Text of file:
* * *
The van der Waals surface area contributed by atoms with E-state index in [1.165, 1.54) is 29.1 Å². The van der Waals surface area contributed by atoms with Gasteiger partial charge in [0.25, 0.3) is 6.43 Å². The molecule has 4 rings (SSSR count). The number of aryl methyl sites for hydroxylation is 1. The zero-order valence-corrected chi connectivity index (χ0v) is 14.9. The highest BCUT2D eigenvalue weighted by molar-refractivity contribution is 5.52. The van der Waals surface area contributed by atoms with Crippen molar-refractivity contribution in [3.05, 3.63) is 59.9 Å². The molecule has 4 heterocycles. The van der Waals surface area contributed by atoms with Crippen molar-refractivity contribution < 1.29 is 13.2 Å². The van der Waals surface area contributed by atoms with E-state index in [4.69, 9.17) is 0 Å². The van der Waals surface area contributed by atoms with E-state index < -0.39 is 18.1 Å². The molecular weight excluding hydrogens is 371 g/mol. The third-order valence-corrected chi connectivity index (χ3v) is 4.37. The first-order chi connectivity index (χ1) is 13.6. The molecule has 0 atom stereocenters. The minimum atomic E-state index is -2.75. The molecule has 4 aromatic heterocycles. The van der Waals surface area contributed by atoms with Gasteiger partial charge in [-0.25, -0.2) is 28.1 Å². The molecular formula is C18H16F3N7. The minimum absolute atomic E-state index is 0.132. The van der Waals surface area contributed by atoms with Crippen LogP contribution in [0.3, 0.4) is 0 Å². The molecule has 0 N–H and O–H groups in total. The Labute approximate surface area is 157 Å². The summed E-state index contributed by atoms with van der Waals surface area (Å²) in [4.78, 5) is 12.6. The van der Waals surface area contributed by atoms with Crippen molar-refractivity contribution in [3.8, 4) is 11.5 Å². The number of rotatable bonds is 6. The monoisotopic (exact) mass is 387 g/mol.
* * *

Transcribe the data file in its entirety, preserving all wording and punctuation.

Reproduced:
The van der Waals surface area contributed by atoms with E-state index in [1.165, 1.54) is 29.1 Å². The van der Waals surface area contributed by atoms with Gasteiger partial charge in [0.25, 0.3) is 6.43 Å². The molecule has 4 rings (SSSR count). The number of aryl methyl sites for hydroxylation is 1. The zero-order valence-corrected chi connectivity index (χ0v) is 14.9. The highest BCUT2D eigenvalue weighted by molar-refractivity contribution is 5.52. The van der Waals surface area contributed by atoms with Crippen molar-refractivity contribution in [3.05, 3.63) is 59.9 Å². The molecule has 4 heterocycles. The van der Waals surface area contributed by atoms with Crippen molar-refractivity contribution < 1.29 is 13.2 Å². The van der Waals surface area contributed by atoms with E-state index in [4.69, 9.17) is 0 Å². The van der Waals surface area contributed by atoms with E-state index < -0.39 is 18.1 Å². The molecular weight excluding hydrogens is 371 g/mol. The third-order valence-corrected chi connectivity index (χ3v) is 4.37. The first-order chi connectivity index (χ1) is 13.6. The molecule has 0 atom stereocenters. The minimum atomic E-state index is -2.75. The molecule has 4 aromatic heterocycles. The van der Waals surface area contributed by atoms with Gasteiger partial charge in [-0.25, -0.2) is 28.1 Å². The molecular formula is C18H16F3N7. The minimum absolute atomic E-state index is 0.132. The van der Waals surface area contributed by atoms with Crippen LogP contribution in [0.3, 0.4) is 0 Å². The molecule has 0 N–H and O–H groups in total. The Labute approximate surface area is 157 Å². The summed E-state index contributed by atoms with van der Waals surface area (Å²) in [4.78, 5) is 12.6. The van der Waals surface area contributed by atoms with Crippen molar-refractivity contribution in [3.8, 4) is 11.5 Å². The number of rotatable bonds is 6. The monoisotopic (exact) mass is 387 g/mol.